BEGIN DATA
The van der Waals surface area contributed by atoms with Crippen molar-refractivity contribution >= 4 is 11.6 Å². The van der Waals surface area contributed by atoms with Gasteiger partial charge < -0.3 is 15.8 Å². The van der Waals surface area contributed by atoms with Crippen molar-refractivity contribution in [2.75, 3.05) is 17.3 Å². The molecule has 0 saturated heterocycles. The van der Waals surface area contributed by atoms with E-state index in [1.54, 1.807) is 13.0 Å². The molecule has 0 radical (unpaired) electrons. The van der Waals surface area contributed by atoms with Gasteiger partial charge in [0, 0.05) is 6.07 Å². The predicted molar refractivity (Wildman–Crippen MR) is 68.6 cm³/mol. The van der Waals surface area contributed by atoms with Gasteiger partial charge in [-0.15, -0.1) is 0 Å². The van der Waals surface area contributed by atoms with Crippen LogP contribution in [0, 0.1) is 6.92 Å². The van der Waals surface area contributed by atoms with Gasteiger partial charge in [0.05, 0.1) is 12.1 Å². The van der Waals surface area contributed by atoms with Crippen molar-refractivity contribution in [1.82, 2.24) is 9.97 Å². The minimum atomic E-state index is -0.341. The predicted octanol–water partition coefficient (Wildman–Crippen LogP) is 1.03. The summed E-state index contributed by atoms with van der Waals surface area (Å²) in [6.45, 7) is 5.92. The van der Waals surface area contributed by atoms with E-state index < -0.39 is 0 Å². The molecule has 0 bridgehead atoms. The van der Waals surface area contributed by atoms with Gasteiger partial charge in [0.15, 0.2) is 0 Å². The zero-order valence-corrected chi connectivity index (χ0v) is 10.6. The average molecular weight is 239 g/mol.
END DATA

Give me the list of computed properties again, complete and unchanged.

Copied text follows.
The van der Waals surface area contributed by atoms with Crippen molar-refractivity contribution >= 4 is 11.6 Å². The van der Waals surface area contributed by atoms with Gasteiger partial charge < -0.3 is 15.8 Å². The van der Waals surface area contributed by atoms with Crippen molar-refractivity contribution in [2.75, 3.05) is 17.3 Å². The molecule has 0 saturated heterocycles. The van der Waals surface area contributed by atoms with E-state index in [1.54, 1.807) is 13.0 Å². The molecule has 0 radical (unpaired) electrons. The van der Waals surface area contributed by atoms with Gasteiger partial charge in [0, 0.05) is 6.07 Å². The predicted molar refractivity (Wildman–Crippen MR) is 68.6 cm³/mol. The van der Waals surface area contributed by atoms with Gasteiger partial charge in [-0.15, -0.1) is 0 Å². The van der Waals surface area contributed by atoms with Crippen LogP contribution in [0, 0.1) is 6.92 Å². The van der Waals surface area contributed by atoms with Gasteiger partial charge in [0.05, 0.1) is 12.1 Å². The van der Waals surface area contributed by atoms with Crippen molar-refractivity contribution in [1.82, 2.24) is 9.97 Å². The minimum atomic E-state index is -0.341. The predicted octanol–water partition coefficient (Wildman–Crippen LogP) is 1.03. The summed E-state index contributed by atoms with van der Waals surface area (Å²) in [6.45, 7) is 5.92. The van der Waals surface area contributed by atoms with E-state index < -0.39 is 0 Å². The molecule has 0 bridgehead atoms. The van der Waals surface area contributed by atoms with Gasteiger partial charge in [0.15, 0.2) is 0 Å². The zero-order valence-corrected chi connectivity index (χ0v) is 10.6. The average molecular weight is 239 g/mol.